Hyper-local news is hard and difficult to scale and monetize. CO Everywhere, which is the completely redesigned and rethought version of BlockAvenue, says it wants to fill in the gap between existing hyper-local sites and social media. The service lets you mark an area on a map that you want to watch and will then track every public social media update from Twitter, Facebook or Instagram (among many others), as well as reviews on Yelp and other services to present you with a feed of everything that’s happening in your area.
The service is now available on the iPhone and the team plans to launch apps for Android and the iPad soon.
According to CO Everywhere co-founder and CEO Anthony Longo, users will find a lot of value in this stream of local information, whether it’s a tweet about local street art or a review of a new restaurant. Because it’s essentially an unfiltered stream, users in densely populated areas will likely want to keep the areas they follow relatively small while those who live in the suburbs may be better served with a larger area.
CO Everywhere allows you to follow multiple areas, too. In its private beta, the company found that most users follow around eight areas, though Longo expects that most users will likely follow fewer (home, school, work, their parent’s town, etc.) in the long run. The service also indexes local deals and events.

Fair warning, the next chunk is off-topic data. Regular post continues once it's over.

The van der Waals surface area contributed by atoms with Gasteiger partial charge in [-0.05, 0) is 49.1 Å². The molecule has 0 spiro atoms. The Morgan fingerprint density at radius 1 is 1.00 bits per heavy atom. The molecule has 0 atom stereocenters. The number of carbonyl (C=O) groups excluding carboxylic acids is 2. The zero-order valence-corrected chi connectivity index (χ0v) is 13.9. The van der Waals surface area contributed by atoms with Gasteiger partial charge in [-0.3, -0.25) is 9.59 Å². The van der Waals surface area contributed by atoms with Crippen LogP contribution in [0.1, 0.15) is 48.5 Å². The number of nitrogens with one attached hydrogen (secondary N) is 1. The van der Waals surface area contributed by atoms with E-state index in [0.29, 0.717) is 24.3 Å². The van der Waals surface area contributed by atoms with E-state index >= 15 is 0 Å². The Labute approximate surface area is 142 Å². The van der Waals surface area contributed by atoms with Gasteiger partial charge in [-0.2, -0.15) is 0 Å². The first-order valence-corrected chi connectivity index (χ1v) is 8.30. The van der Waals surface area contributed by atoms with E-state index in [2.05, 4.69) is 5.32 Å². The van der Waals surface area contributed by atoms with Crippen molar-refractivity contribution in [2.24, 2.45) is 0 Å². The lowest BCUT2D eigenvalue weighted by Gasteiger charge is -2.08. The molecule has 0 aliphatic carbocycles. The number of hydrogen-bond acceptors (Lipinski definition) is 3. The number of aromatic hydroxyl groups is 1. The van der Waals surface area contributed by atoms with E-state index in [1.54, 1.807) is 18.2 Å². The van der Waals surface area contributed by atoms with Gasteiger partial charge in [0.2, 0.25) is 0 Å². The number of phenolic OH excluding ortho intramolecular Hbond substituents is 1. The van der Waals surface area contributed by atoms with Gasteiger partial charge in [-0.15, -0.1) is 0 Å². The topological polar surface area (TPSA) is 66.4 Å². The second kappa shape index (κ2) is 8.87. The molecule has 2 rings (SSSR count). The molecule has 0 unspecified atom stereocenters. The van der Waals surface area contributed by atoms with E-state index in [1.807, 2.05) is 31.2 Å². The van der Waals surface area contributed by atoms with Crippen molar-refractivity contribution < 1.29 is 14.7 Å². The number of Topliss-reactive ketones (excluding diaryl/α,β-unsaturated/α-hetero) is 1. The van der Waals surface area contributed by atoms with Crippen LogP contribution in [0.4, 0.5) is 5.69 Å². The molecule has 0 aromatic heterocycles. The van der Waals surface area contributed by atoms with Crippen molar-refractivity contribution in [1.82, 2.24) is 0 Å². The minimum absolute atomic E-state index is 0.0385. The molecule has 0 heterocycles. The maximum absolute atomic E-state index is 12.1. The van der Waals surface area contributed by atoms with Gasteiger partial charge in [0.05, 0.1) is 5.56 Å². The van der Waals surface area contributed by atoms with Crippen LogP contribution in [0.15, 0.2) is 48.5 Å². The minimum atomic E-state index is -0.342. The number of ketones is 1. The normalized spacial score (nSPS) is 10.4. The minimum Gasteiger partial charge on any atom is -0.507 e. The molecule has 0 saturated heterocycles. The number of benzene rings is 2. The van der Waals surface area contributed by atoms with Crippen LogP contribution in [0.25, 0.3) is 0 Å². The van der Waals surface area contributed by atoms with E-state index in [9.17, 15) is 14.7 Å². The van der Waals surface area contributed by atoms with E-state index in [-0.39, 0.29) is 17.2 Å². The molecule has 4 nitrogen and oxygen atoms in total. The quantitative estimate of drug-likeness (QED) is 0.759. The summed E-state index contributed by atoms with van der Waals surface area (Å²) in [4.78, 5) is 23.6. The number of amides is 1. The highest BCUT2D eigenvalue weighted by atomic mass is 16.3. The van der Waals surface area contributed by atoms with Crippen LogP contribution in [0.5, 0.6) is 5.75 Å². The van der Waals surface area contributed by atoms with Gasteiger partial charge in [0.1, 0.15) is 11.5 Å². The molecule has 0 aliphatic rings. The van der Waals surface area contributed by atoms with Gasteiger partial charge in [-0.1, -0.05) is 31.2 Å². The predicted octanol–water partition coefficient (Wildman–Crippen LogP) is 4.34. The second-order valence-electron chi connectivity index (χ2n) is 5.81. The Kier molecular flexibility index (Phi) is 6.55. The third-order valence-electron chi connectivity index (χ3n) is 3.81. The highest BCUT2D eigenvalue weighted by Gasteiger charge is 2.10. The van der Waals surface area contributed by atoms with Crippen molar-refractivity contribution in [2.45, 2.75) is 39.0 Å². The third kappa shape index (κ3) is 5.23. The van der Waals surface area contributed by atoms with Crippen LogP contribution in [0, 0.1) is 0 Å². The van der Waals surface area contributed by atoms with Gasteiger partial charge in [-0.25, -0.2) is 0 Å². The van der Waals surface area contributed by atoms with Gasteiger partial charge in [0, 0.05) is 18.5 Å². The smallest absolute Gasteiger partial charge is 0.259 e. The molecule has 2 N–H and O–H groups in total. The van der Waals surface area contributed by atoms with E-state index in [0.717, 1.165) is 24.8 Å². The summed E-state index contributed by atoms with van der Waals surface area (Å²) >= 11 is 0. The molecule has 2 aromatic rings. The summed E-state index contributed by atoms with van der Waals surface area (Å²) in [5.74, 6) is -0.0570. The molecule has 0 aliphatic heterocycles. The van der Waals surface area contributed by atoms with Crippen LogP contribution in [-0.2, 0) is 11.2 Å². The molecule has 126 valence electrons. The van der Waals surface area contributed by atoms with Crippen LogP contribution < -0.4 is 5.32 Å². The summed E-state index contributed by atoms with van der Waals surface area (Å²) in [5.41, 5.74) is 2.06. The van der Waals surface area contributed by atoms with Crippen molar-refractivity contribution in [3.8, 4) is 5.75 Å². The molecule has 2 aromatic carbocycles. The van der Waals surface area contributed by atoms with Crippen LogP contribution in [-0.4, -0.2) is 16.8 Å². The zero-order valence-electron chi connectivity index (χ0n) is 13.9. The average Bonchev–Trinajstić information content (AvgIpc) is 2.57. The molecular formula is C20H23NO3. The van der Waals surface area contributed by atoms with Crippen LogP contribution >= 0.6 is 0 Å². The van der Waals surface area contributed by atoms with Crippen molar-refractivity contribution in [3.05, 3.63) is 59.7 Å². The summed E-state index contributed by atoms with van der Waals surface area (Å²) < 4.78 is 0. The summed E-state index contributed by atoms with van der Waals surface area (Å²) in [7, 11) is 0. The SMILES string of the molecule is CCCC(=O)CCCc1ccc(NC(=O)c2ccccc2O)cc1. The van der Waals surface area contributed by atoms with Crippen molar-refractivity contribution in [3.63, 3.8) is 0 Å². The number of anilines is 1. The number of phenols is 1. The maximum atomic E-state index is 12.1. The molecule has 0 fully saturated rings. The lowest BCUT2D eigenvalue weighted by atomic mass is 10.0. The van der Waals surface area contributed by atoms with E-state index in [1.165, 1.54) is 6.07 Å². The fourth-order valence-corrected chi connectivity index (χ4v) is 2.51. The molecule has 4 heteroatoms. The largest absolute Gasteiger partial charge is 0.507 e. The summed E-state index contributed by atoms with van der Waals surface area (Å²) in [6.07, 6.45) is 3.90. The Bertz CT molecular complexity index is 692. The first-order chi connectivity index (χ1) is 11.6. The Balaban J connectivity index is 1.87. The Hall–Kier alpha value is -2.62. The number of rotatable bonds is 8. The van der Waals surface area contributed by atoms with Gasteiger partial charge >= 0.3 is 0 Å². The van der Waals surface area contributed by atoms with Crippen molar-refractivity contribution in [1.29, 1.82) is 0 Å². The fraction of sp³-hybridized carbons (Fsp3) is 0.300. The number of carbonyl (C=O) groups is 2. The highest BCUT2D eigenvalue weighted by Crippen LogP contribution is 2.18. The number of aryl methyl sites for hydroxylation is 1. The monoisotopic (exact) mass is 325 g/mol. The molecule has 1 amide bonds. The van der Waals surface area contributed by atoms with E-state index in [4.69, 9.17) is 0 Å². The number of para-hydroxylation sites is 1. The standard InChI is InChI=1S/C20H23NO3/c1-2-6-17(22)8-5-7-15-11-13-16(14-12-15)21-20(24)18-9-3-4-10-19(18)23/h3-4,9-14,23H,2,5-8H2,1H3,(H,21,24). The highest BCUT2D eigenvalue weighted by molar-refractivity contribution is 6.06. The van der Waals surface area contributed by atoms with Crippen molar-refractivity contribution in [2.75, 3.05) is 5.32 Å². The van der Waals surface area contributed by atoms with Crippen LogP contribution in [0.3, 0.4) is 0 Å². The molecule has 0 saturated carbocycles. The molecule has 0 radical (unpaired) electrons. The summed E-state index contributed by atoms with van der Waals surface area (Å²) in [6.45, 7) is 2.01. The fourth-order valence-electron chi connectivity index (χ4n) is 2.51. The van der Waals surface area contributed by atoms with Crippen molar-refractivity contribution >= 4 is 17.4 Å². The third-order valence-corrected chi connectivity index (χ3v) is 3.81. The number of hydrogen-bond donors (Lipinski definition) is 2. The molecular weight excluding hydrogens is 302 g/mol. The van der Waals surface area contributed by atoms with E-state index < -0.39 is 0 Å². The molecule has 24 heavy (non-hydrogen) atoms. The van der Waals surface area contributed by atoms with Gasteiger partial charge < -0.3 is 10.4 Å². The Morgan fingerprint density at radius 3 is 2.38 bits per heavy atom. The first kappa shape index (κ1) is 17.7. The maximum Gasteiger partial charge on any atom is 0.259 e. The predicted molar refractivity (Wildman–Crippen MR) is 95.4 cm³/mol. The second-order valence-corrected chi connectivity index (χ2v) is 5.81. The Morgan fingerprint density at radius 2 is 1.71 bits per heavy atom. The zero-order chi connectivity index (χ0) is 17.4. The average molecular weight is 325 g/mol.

As Dan Adams, CO Everywhere’s co-founder and CTO told me earlier this week, BlockAvenue, which focused mostly on ranking neighborhoods, targeted users who were about to move into a new neighborhood. While this service allows the company to gather lots of interesting analytics, the team quickly started looking into how it could expand its feature set to get more regular users (people only move every now and then, after all).
The hyper-local space, Adams noted, is especially hard for a startup because a lot of the most interesting data is either not available through APIs, expensive or just simply hard to parse. In the runup to its launch, CO Everywhere decided to approach as many partners as it could in order to efficiently deliver relevant content to its users.
Even if you’re not all that interested in the app itself, it’s worth a quick download because of its design, which already follows most of Apple’s iOS 7 design guidelines and is one of the best I’ve seen in the hyper-local space in a long time.